I went to Benny’s sister first because he’d been such a fag about the invisibility cloak. She’s not even that hot, but there was a principle at stake: Benny’d contradicted me right there in the park—in public—right there in front of the old guy and his clapped out ice cream van. That’s assuming, of course, the wizened old bloke was even an ice cream man at all. Looking back, there was obviously something more to him than just soft-serve and popsicles—one wonders which council permit the sale of supernatural powers might come under. All I know is that when I want a Pepsi, I want a cold one. A whole van committed to serving chilled goods and he couldn’t find room in the fridge for a couple of cans of pop? It was a hot day. All I wanted was a cold Pepsi, and he couldn’t give it to me. I was pissed. The only reasonable course of action was to lob the piss-warm can he’d proffered my way into the park lake and go to town on the side of his van with my pen-knife—not in a frenzy, I’m not a nut, just surgically scraping away at Mickey Mouse’s nose—that sun-bleached faded paint job, unique yet derivative; a wobbly, counterfeit interpretation by a friend of a friend’s daughter with a B grade GCSE in art. Benny just sort of looked on in mute disapproval, as acquiescent as usual.
This whole flying versus invisibility thing was the first time in a while he’d contradicted me. The possibilities of invisibility were so bleeding obvious I could barely articulate them—the power, the sheer possibility for indulgence. Benny just kept on going on about some hippy shit about flight and mankind and helping people out. Even when I’d got the cloak off the old ice cream guy—delivering some contrived, pseudo wise-man proverb as he handed it over—Benny still wouldn’t go along with it, merely taking the hexed bubble gum ball off the guy, chewing away on it with that “monkey-at-a-typewriter” fuck-witted look he has when he concentrates, and then spitting it out onto the grass.
“So I just kind of hop?” said Benny.
The old prick hadn’t called me sir. But anyway, Benny did his little hop and floated upwards like the sorry sack of methane he figuratively already was.
“Check it out, I can do a back flip,” he said, spinning backwards in mid-air.
“Big deal, I can do that on a fucking trampoline,” I said.
“I never said that was all I could—”
“Just help me get this cloak thing on,” I said.
From seven feet off the ground Benny pulled the hood over my head. I stepped sideways and looked from the old man to Benny. Their line of sight remained on the spot a foot to my right. I took another more ostentatious stamp further to the left and watched their eyeballs fritter blindly in my general direction. Success.
“Well, see you later old man. I’d say come with me, Benny, but I can’t have you floating about in plain sight like Tails the fucking fox while I do what I need to do.”
“Fine,” said Benny, and he flew off to air lift supplies to some refugees or whatever worthy bollocks he had in mind.
So as I said, I went to Benny’s sister first, primarily as payback. She wasn’t doing much to be honest, just some university course work, but no matter; I’d fabricate some details when we were back at school on Monday—maybe something to do with a shower and an electric toothbrush. The rush of sneaking through the open back door, past his mum, and up to Jenny’s room was undeniable. Standing there watching her chew her pen and play with her hair, I recalled all the times she’d baby-sat Benny and me, playing Nintendo with us and lifting me up so we could reach that second off-limits tub of ice cream from the freezer. The authority to elicit fear, confusion, and vulnerability felt like my first ever shoplifted beer—it felt like freedom, like what I think manhood is supposed to feel like.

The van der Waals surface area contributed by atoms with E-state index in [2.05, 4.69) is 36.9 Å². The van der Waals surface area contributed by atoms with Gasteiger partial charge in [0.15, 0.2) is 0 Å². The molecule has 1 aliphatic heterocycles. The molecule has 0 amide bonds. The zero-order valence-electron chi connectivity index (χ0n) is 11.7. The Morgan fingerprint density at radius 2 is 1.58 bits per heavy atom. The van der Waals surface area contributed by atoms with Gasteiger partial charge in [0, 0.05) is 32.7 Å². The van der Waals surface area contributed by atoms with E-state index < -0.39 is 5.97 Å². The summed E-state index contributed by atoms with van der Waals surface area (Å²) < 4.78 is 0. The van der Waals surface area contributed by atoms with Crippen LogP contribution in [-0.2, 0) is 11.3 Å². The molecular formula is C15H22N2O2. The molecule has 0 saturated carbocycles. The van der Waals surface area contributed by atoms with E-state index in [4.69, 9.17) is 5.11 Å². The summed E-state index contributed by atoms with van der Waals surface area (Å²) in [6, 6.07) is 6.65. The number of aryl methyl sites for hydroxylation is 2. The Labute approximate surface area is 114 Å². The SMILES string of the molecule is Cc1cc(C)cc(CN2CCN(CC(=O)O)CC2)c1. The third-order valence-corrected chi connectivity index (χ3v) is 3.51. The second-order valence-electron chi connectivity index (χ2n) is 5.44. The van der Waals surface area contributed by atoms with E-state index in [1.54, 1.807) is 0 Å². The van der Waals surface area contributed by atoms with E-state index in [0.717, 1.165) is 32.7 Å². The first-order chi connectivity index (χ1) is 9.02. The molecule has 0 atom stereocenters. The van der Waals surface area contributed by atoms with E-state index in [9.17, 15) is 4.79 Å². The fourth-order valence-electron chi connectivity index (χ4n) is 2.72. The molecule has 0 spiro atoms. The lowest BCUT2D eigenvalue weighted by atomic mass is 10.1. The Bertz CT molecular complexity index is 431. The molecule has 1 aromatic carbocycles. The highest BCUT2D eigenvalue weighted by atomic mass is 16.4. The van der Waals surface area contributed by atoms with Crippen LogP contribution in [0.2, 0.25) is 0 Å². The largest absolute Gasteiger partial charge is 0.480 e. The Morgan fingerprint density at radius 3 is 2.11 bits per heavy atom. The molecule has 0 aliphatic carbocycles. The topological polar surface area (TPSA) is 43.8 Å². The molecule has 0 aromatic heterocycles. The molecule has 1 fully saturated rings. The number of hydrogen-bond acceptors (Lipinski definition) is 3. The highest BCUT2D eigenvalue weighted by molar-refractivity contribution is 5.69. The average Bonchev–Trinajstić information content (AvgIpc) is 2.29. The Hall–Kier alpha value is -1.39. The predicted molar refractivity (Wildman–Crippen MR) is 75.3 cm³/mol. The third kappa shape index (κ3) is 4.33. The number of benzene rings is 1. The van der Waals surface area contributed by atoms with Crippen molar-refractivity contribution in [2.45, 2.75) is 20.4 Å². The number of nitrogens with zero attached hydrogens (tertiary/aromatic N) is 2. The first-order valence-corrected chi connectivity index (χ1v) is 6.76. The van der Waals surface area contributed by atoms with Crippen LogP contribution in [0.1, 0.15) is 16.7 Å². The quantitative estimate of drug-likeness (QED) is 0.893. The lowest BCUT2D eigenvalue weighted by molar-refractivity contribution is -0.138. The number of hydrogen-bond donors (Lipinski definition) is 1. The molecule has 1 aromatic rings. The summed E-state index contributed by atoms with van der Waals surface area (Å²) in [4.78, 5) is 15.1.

Next I went down to the mini-mart and fucked around with the shop assistants, lugging eggs from aisle to aisle, watching the looks of bestial confusion on the acne-ridden faces of the white trash, teenage shop assistants, then their bowed resignation as they fetched the mop and went to work. One had the nerve to whistle as she did so, so I topped off the spectacle with a classic: a packet of Mentos in a shaken up bottle of Coke, a fizzing, frenzied geyser of sugar, another half hour of work for the desperate, low-level saps.
From the mini-mart I hopped the bus to Little Shop of Horrors, the local sex and S&M store that Benny and I and a bunch of other kids from school are routinely chased out of by the weird looking freak who runs the place. If I’m honest, without the thrill of the chase it all seemed a little tame. I killed an hour or so quietly studying the back of the scat DVDs, then clandestinely arranged the dildo display according to size, creating little dildo nuclear families—daddy dildo, mommy dildo, and little kiddie dildos. I tried my best to keep the skin tones consistent; my favorite was the family of Martian dildos I created with four dildos in various shades of green. I put a three-foot monster dildo on its side and put some smaller dildos on top of it, like dildo people riding a dildo banana boat. I imagined a whole island resort of dildos going about their dildo business at their own dildo leisure. I came close to being busted when the androgynous teenage assistant came to restock the cock ring display, cornering me against the magazine rack, her shoes edging closer and closer to the hem of the cloak. I was saved in the nick of time by a guy delivering some boxes of god knows what, taking the chance to quietly slip out of the door.
I shoplifted some snacks and wandered around town for a bit, thinking what wanky shite Benny might be up to. Thinking about the old ice cream van guy. In retrospect an invisibility cloak seemed awfully generous compensation for a non-chilled carbonated beverage. As far as I’d been told they didn’t even make them anymore, or Benny’s flying gum, especially with the U.K.’s stringent health and safety laws—imported perhaps? I pondered all of this as I loitered outside the Harbinger of Poon strip club, an institution shrouded in myths and folklore cultivated by the trickle-down stories of older siblings and loose-lipped dads; my own included, of course—late at night, out of earshot of Mum and dozy with gin—Dad would regale me with tidbits of his wealthier clients’ sordid visits. Only morsels, mind—the details he’d leave tantalizingly veiled.